Cherry leaf spot. Tarts at the Northwest Michigan Horticulture Research Center are at side green stage. Prevention of cherry leaf spot infection will be needed when bract leaves emerge. Bract leaf expansion is expected near 250 GDD base 42. We are currently at 180.9 GDD base 42 at the Northwest Michigan Horticulture Research Center Enviroweather station.

Dormant oil sprays for pest control (San Jose scale, European red mite, woolly apple aphid). Horticultural oil applied at the delayed dormant stage will control San Jose scale by smothering the overwintering scale. This application would also provide activity against overwintering European red mites in apple. A common way to use dormant oil is 2 gallons per 100 gallons water per acre at green tip in apple and prior to green in sweet cherry. Some growers will break up their oil applications into two sprays: once at green tip with copper and another at 1 gallon per 100 at tight cluster with an insecticide targeting scale and rosy apple aphid. Rates need to be reduced as the oil is applied closer to pink. Spur and bud damage is a high risk at pink and should be reduced to a rate of no more than a gallon of oil per 100.

Dormant oils may be applied on apple until pink stage. Oils should not be applied during or prior to cold temperatures. Appropriate temperatures are between 40 and 70 F to avoid phytotoxicity issues. Oils should not be used 48 hours before or after a frost event and sulfur or Captan should not be applied within five days of an oil application.

Oriental fruit moth. First catch of oriental fruit moth were reported at the Trevor Nichols Research Center in Fennville, Michigan, on April 15. We are setting up traplines at the Northwest Michigan Horticulture Research Center for oriental fruit moth and other pests this week in anticipation of their emergence in the coming weeks in northwest Michigan.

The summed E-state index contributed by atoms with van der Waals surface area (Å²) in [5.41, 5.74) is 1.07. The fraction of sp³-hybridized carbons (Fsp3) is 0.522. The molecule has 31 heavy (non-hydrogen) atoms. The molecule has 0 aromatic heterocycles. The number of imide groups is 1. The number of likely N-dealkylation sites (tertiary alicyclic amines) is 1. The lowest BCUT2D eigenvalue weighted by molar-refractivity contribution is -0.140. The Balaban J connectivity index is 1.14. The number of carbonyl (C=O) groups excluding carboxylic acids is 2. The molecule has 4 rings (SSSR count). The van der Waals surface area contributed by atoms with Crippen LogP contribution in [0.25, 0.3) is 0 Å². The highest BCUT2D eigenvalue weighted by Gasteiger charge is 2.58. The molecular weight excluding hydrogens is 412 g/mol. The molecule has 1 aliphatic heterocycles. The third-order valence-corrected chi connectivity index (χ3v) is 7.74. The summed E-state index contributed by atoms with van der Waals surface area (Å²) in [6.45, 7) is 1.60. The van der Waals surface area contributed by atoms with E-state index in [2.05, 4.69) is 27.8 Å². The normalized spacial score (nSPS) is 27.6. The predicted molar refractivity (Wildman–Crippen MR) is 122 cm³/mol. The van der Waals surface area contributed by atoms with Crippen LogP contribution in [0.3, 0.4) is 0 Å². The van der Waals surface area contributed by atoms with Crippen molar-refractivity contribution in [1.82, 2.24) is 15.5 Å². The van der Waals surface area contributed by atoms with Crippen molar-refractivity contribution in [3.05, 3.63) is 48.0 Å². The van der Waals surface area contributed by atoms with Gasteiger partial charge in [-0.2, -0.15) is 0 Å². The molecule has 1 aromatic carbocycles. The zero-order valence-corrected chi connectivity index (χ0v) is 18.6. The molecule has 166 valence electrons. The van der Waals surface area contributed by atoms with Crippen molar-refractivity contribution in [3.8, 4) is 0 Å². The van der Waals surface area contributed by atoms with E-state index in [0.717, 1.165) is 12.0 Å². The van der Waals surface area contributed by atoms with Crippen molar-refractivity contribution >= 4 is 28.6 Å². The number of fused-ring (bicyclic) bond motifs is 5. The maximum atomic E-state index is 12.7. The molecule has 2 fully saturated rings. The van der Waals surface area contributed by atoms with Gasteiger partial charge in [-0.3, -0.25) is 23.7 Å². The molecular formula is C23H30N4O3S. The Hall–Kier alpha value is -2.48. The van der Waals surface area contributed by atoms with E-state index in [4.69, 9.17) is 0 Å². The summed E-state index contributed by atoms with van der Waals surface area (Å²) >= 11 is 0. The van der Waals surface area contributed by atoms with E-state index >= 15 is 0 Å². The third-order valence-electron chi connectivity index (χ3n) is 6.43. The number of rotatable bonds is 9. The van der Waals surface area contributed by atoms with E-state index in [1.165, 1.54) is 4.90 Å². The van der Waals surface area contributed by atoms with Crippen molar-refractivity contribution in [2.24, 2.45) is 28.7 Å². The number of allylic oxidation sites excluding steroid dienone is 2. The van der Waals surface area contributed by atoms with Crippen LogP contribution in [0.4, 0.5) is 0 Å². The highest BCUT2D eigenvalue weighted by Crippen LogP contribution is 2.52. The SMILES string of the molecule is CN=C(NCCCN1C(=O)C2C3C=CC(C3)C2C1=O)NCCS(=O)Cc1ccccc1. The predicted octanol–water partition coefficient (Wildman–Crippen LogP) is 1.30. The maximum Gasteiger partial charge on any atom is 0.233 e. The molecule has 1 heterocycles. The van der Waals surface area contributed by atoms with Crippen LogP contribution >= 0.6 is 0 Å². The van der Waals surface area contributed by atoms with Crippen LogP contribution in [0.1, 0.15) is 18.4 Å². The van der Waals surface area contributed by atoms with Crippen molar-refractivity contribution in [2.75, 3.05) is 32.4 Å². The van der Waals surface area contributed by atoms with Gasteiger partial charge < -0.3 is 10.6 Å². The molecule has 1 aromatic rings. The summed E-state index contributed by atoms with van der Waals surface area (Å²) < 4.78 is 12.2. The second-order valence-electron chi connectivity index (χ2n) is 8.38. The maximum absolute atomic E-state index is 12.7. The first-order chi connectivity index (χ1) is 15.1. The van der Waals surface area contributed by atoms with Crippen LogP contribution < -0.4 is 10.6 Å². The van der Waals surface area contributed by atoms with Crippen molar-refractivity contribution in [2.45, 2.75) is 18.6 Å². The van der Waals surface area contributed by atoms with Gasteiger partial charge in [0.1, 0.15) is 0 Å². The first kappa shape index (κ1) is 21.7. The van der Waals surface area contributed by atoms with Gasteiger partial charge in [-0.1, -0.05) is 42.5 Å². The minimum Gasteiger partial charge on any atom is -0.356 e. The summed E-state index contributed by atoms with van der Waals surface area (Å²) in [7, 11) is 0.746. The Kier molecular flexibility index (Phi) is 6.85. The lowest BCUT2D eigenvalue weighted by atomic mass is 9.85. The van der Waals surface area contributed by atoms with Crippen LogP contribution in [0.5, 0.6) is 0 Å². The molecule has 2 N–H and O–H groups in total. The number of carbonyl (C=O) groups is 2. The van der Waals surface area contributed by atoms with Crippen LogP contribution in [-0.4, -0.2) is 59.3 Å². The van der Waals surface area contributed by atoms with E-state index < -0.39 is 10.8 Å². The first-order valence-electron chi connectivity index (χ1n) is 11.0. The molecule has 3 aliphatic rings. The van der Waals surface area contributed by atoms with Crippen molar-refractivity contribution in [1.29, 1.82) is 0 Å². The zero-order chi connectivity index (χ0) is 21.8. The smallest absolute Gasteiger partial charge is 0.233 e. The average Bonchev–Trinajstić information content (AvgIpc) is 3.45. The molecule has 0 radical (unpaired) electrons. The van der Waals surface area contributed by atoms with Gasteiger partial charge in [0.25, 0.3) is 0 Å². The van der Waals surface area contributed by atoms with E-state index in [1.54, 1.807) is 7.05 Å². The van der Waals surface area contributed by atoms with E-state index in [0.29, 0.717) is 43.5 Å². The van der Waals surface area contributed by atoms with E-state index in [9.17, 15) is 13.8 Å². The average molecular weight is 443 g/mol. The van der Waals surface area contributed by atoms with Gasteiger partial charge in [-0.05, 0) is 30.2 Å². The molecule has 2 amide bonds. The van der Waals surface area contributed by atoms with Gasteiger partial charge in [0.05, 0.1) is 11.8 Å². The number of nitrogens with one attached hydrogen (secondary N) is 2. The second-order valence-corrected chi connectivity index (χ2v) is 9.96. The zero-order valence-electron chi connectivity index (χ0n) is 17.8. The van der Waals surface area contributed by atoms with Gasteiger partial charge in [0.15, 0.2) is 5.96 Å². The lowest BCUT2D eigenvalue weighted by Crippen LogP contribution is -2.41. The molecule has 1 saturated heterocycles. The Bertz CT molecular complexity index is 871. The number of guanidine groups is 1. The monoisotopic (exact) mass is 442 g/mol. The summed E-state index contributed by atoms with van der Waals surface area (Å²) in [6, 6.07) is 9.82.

Peach leaf curl. Infection of peach leaf curl can occur during bud burst stage until bud opening. The ascospores overwinter on peach tree bark and are spread to the buds by rain. Long periods of cool, wet weather favor severe infection. A fungicide should be applied at or before bud break to prevent infection.

Powdery mildew. Powdery mildew was severe in many apple and cherry orchards in 2023 due to the dry season and inoculum levels are expected to be high this year. Emerging leaves from buds infected last season will begin to produce conidia and result in an early secondary infection period. Control of this disease at tight cluster until petal fall is critical.

Woolly apple aphid. Live woolly apple aphids have been detected on apple branches on the ridge and in Hart, Michigan. This is an unusual location to find this pest this time of the year. Woolly apple aphid will typically overwinter in the root system and crawl into the tree canopy in spring. Some of the woolly apple aphid population remains in the canopy at the end of the season and is typically killed off by cold winter temperatures. The overwintering woolly apple aphid remaining in the canopy will hide in nooks and crannies of branches.

If you scout for woolly apple aphids, examine pruning scars directly above buds and on the undersides of branches. Look for swollen tissue, nodules and split bark. If you detect any woolly apple aphids, check if they are dead or alive. If living woolly apple aphids are found and you determine control is needed, a dormant oil may be applied.